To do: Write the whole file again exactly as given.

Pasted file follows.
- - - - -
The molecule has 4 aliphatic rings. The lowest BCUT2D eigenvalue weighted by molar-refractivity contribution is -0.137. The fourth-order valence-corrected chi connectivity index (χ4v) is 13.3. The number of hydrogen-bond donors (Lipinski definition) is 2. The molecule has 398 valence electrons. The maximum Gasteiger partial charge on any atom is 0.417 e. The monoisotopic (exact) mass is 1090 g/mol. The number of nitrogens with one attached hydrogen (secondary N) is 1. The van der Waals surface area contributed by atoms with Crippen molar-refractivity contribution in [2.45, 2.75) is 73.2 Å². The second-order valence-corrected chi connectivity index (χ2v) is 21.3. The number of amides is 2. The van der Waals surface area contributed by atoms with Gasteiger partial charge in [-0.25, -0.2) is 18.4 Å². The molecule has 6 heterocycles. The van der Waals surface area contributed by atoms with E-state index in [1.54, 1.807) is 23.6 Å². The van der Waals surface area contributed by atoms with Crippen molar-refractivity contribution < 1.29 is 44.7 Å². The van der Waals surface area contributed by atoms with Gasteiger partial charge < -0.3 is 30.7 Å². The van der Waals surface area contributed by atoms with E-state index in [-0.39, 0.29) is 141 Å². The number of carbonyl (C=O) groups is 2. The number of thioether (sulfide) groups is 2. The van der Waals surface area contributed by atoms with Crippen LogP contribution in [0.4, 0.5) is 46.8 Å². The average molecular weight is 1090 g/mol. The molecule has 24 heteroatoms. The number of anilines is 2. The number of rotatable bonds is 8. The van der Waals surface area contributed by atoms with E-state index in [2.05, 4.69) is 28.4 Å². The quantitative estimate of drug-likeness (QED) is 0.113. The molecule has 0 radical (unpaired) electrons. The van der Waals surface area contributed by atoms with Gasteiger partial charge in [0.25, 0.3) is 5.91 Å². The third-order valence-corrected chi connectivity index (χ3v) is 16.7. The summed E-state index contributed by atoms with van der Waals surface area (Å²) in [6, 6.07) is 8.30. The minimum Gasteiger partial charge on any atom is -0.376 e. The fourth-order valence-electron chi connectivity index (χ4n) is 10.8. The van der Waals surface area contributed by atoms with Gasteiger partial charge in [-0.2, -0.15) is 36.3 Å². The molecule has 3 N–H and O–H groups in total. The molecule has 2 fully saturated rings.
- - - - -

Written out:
The molecule has 4 aliphatic rings. The lowest BCUT2D eigenvalue weighted by molar-refractivity contribution is -0.137. The fourth-order valence-corrected chi connectivity index (χ4v) is 13.3. The number of hydrogen-bond donors (Lipinski definition) is 2. The molecule has 398 valence electrons. The maximum Gasteiger partial charge on any atom is 0.417 e. The monoisotopic (exact) mass is 1090 g/mol. The number of nitrogens with one attached hydrogen (secondary N) is 1. The van der Waals surface area contributed by atoms with Crippen molar-refractivity contribution in [2.45, 2.75) is 73.2 Å². The second-order valence-corrected chi connectivity index (χ2v) is 21.3. The number of amides is 2. The van der Waals surface area contributed by atoms with Gasteiger partial charge in [-0.25, -0.2) is 18.4 Å². The molecule has 6 heterocycles. The van der Waals surface area contributed by atoms with E-state index in [1.54, 1.807) is 23.6 Å². The van der Waals surface area contributed by atoms with Crippen molar-refractivity contribution < 1.29 is 44.7 Å². The van der Waals surface area contributed by atoms with Gasteiger partial charge < -0.3 is 30.7 Å². The van der Waals surface area contributed by atoms with E-state index in [-0.39, 0.29) is 141 Å². The number of carbonyl (C=O) groups is 2. The number of thioether (sulfide) groups is 2. The van der Waals surface area contributed by atoms with Crippen LogP contribution in [0.4, 0.5) is 46.8 Å². The average molecular weight is 1090 g/mol. The molecule has 24 heteroatoms. The number of anilines is 2. The number of rotatable bonds is 8. The van der Waals surface area contributed by atoms with E-state index in [2.05, 4.69) is 28.4 Å². The quantitative estimate of drug-likeness (QED) is 0.113. The molecule has 0 radical (unpaired) electrons. The van der Waals surface area contributed by atoms with Gasteiger partial charge in [0.25, 0.3) is 5.91 Å². The third-order valence-corrected chi connectivity index (χ3v) is 16.7. The summed E-state index contributed by atoms with van der Waals surface area (Å²) in [6, 6.07) is 8.30. The minimum Gasteiger partial charge on any atom is -0.376 e. The fourth-order valence-electron chi connectivity index (χ4n) is 10.8. The van der Waals surface area contributed by atoms with Gasteiger partial charge in [-0.2, -0.15) is 36.3 Å². The molecule has 3 N–H and O–H groups in total. The molecule has 2 fully saturated rings.